Scientists have always theorized that liquid water exists under Europa’s icy crust, and with that theory the possibility that life exists. Now there is apparently proof of water – in the form of geysers shooting it 200 km above the surface of the Jovian moon.


Artist’s depiction of Europa’s subsurface ocean, crust and geysers. (Credit: NASA/JPL)

In 2012, the Hubble Space Telescope detected signs of oxygen and hydrogen above Europa’s southern pole. This led to speculation that that water was getting shot out from under the surface and making it well above the surface where radiation from Jupiter split it into its two elements. In 2014, Hubble gathered more evidence of the plumes, but still no proof. Recently, Hubble yet again detected plumes of water from near Europa’s southern pole. Rather than looking directly for the plumes, the space telescope looked at the moon when it crossed in front of Jupiter and on three occasions saw what appeared to be materials from the plumes back lit against the massive planet. While still not concrete proof, it is yet more evidence pointing to water.


Geysers on Enceladus photographed by the Cassini spacecraft. (Credit: NASA)

Additionally, there is evidence of salt deposits on Europa’s surface, which leads researchers to believe water is interacting with the moon’s rocky core.  Geysers much like those presumed to be on Europa exist on Enceladus, and deposit a sort of salty water in many places on the surface, but unlike on the diminutive moon of Saturn, those on Europa don’t seem to continuously erupt. They blow their tops only when Europa is farthest from Jupiter in its orbit. It’s estimated that Europa’s geysers spew forth more than 350 times the material of those on Enceladus.


Image of Europa showing surface cracks. (Credit: NASA)

Across Europa’s icy surface runs its most striking feature: a series of dark brown lines that seem to be etched into the crust—the largest measuring more than 20 km wide. The prevailing theory is that extreme tidal forces from Jupiter and other moons split the thick ice-sheet crust, then liquid water from underneath fills the crack and freezes to form Europa’s signature dark lines. Researchers have simulated this process on Earth by taking sea water and bombarding it with radiation. The results show a nearly identical color change of the salt from white to the rust-brown we see on Europa’s thick ice surface.[i]

How Thick is Thick?

Some researchers believe Europa’s ice sheets to be as thick as 10 to 30 km (6 to 10 miles). It takes a tremendous amount of force to crack ice that thick, and Jupiter supplies it. Tidal forces are estimated to be 1,000 times those we experience on Earth from our Moon. Under the ice sheet, the water part of the ocean is potentially as deep at 100 km (60 miles). That’s as much as two to three times all the water on Earth.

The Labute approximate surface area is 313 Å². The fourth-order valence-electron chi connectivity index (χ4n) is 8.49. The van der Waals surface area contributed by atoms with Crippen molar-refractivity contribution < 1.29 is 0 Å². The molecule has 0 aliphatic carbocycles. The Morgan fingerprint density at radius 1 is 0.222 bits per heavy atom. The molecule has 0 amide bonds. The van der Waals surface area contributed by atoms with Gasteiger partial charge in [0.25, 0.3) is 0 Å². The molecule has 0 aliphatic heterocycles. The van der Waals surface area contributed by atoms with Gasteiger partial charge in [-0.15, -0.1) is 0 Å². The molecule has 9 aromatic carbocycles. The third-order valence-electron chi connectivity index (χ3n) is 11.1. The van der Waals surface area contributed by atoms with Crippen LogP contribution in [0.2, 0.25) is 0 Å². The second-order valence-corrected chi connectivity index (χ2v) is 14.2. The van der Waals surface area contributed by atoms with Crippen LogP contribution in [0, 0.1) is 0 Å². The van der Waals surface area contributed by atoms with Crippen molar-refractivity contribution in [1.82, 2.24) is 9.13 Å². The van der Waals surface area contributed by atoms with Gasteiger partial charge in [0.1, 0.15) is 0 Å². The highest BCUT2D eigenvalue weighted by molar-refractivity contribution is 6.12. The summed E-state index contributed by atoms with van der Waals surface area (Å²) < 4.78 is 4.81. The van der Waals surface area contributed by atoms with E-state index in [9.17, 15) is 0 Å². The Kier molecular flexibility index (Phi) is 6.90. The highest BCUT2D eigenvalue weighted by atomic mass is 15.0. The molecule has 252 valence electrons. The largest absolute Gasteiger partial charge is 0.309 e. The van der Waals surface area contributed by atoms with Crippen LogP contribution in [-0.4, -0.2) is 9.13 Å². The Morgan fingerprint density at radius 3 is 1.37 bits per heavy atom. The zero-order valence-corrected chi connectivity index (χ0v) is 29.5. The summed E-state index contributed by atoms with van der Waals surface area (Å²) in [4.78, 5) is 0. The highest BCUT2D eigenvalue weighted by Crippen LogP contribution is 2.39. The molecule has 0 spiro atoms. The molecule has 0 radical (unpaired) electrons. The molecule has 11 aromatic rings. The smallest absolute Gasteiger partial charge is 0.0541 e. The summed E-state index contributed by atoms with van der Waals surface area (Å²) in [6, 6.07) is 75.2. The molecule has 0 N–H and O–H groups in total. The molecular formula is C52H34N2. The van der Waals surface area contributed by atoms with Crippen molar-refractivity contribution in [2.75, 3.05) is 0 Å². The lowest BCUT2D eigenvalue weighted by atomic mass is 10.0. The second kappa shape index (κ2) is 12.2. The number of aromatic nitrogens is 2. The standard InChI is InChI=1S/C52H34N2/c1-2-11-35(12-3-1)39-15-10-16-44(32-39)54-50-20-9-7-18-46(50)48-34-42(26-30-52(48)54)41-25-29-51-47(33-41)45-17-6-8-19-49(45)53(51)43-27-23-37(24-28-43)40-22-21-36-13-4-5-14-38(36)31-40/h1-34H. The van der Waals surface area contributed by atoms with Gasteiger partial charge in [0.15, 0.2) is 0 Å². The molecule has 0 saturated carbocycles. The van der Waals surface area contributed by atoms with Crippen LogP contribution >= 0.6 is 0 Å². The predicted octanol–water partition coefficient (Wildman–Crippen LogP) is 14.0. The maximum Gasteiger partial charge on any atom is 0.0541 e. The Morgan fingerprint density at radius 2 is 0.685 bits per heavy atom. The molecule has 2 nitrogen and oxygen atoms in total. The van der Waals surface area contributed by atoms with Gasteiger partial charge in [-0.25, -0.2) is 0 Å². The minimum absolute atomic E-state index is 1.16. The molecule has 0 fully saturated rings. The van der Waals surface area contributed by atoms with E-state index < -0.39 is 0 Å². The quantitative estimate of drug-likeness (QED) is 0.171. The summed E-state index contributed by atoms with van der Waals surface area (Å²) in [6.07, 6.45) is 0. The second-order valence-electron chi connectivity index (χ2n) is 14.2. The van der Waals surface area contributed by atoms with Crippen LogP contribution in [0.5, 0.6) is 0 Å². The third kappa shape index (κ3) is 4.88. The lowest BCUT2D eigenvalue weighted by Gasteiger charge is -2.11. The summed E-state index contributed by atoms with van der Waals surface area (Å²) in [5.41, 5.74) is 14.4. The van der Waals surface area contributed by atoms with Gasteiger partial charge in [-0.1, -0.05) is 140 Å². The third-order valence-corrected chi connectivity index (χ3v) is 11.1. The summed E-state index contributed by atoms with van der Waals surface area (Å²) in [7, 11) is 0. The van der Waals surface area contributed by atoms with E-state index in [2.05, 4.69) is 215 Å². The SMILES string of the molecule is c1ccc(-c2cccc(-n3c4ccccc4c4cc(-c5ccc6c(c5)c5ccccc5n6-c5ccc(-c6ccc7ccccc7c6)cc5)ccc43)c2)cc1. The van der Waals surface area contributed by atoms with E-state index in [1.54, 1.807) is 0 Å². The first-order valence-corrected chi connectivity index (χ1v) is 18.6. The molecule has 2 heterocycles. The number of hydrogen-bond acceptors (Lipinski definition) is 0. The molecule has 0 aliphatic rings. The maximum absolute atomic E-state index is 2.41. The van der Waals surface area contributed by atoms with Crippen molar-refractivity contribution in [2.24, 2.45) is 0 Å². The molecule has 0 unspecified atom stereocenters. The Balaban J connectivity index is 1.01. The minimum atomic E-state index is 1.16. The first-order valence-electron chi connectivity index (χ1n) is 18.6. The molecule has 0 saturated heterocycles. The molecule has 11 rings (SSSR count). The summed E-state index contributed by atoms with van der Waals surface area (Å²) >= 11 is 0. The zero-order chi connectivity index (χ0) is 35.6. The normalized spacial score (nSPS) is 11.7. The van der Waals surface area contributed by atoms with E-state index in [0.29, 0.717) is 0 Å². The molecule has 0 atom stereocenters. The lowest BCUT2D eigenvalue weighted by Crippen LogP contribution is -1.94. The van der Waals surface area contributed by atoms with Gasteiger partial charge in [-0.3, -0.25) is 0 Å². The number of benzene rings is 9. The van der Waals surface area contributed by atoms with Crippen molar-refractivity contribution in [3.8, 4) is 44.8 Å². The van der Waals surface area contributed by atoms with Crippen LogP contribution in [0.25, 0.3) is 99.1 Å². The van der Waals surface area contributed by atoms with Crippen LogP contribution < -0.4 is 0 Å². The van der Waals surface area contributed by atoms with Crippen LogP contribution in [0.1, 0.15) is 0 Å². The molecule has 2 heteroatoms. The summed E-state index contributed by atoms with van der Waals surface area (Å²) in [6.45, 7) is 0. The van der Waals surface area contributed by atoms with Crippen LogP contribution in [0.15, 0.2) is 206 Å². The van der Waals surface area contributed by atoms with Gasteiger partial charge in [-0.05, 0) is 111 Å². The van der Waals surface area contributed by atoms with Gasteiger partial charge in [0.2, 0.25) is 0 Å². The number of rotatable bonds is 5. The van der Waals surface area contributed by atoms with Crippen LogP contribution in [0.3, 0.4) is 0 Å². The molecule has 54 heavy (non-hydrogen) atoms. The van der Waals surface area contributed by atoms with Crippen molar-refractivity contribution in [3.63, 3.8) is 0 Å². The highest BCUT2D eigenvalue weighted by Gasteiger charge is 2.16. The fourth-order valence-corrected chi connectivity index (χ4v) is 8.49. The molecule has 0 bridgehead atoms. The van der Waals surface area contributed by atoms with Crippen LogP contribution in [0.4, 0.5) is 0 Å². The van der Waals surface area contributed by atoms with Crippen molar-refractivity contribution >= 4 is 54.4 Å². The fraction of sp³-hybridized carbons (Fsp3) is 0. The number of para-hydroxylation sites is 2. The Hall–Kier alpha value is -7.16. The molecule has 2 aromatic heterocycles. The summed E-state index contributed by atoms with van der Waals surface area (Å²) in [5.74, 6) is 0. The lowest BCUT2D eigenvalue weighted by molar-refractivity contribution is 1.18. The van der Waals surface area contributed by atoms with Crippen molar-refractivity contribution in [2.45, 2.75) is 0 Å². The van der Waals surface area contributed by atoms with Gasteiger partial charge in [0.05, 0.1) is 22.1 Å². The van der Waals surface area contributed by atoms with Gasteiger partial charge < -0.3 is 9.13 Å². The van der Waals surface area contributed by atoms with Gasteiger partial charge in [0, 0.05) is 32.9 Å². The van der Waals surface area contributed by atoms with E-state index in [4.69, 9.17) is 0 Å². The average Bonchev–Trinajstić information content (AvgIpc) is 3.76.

Why is These Geysers Important?

The search for life in our solar system has been picking up steam as spacecraft capable of detecting it are brought online and launched. Europa is widely regarded as one of the most likely places that life could exist, and if microbes are present in the moon’s liquid ocean, then it is likely that either the organisms themselves or evidence of their presence would be blasted into space from the geysers along with the water. Instead of having to land a rover on the surface of Europa to detect life, a spacecraft could simply fly through a plume and capture samples.

Missions to Europa

In January of 2016, NASA announced plans for a yet-to-be-named mission to Europa. It would launch in the 2020s, arriving late in the decade, and make 45 flybys close to Jupiter and Europa, completing one every two weeks. They would range in altitude from 25 km to 2,700 km (16 to 1,700 miles). The mission will include magnetic sensors to determine the thickness of the ice sheet and depth of the ocean and imaging equipment to map the surface and help determine its exact composition. It would also use a thermal imaging system to help detect geysers and radar to map details of the ice sheet.

Finally, a mass spectrometer and dust analyzer would determine the exact composition of the atmosphere and geyser material, and an ultraviolet spectrograph would also gather data about the geysers and atmosphere.

More About Life in Our Solar System

In October, Darren Beyer will publish one of his two non-fiction ebooks: Out There – The Ten Most Likely Places to Discover Life in Our Solar System. Sign up for Darren’s mailing list to get a free pre-release copy.

inlinead copy



Posted by Darren Beyer

Leave a Reply

Fill in your details below or click an icon to log in: Logo

You are commenting using your account. Log Out /  Change )

Twitter picture

You are commenting using your Twitter account. Log Out /  Change )

Facebook photo

You are commenting using your Facebook account. Log Out /  Change )

Connecting to %s